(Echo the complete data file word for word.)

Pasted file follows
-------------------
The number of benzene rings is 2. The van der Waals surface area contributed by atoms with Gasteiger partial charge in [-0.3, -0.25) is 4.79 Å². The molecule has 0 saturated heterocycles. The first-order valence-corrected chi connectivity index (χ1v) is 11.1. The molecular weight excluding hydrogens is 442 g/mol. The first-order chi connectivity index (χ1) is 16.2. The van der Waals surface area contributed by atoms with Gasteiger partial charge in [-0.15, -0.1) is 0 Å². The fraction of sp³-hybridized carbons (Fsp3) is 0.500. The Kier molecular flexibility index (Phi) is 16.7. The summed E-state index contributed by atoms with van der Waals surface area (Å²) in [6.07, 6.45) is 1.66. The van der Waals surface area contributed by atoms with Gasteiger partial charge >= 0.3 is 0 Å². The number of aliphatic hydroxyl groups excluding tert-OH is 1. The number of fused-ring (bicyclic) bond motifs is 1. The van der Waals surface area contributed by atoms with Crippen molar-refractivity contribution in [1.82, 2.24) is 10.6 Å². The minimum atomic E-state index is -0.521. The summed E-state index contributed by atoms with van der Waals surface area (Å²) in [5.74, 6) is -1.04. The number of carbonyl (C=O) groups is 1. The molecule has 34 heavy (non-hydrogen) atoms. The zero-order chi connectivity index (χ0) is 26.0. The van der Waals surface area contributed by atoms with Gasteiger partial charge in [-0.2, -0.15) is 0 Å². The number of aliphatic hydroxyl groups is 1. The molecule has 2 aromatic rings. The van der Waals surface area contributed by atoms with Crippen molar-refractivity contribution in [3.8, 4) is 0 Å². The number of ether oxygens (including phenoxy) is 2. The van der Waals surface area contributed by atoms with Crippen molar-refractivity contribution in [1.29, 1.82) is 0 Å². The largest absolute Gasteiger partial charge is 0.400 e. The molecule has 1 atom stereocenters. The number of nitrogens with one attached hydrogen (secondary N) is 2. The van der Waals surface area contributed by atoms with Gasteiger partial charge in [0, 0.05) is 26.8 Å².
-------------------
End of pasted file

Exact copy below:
The number of benzene rings is 2. The van der Waals surface area contributed by atoms with Gasteiger partial charge in [-0.3, -0.25) is 4.79 Å². The molecule has 0 saturated heterocycles. The first-order valence-corrected chi connectivity index (χ1v) is 11.1. The molecular weight excluding hydrogens is 442 g/mol. The first-order chi connectivity index (χ1) is 16.2. The van der Waals surface area contributed by atoms with Gasteiger partial charge in [-0.15, -0.1) is 0 Å². The fraction of sp³-hybridized carbons (Fsp3) is 0.500. The Kier molecular flexibility index (Phi) is 16.7. The summed E-state index contributed by atoms with van der Waals surface area (Å²) in [6.07, 6.45) is 1.66. The van der Waals surface area contributed by atoms with Gasteiger partial charge >= 0.3 is 0 Å². The number of aliphatic hydroxyl groups excluding tert-OH is 1. The number of fused-ring (bicyclic) bond motifs is 1. The van der Waals surface area contributed by atoms with Crippen molar-refractivity contribution in [1.82, 2.24) is 10.6 Å². The minimum atomic E-state index is -0.521. The summed E-state index contributed by atoms with van der Waals surface area (Å²) in [5.74, 6) is -1.04. The number of carbonyl (C=O) groups is 1. The molecule has 34 heavy (non-hydrogen) atoms. The zero-order chi connectivity index (χ0) is 26.0. The van der Waals surface area contributed by atoms with Gasteiger partial charge in [-0.2, -0.15) is 0 Å². The number of aliphatic hydroxyl groups is 1. The molecule has 2 aromatic rings. The van der Waals surface area contributed by atoms with Crippen molar-refractivity contribution in [3.8, 4) is 0 Å². The number of ether oxygens (including phenoxy) is 2. The van der Waals surface area contributed by atoms with Crippen molar-refractivity contribution in [1.29, 1.82) is 0 Å². The largest absolute Gasteiger partial charge is 0.400 e. The molecule has 1 atom stereocenters. The number of nitrogens with one attached hydrogen (secondary N) is 2. The van der Waals surface area contributed by atoms with Gasteiger partial charge in [0, 0.05) is 26.8 Å².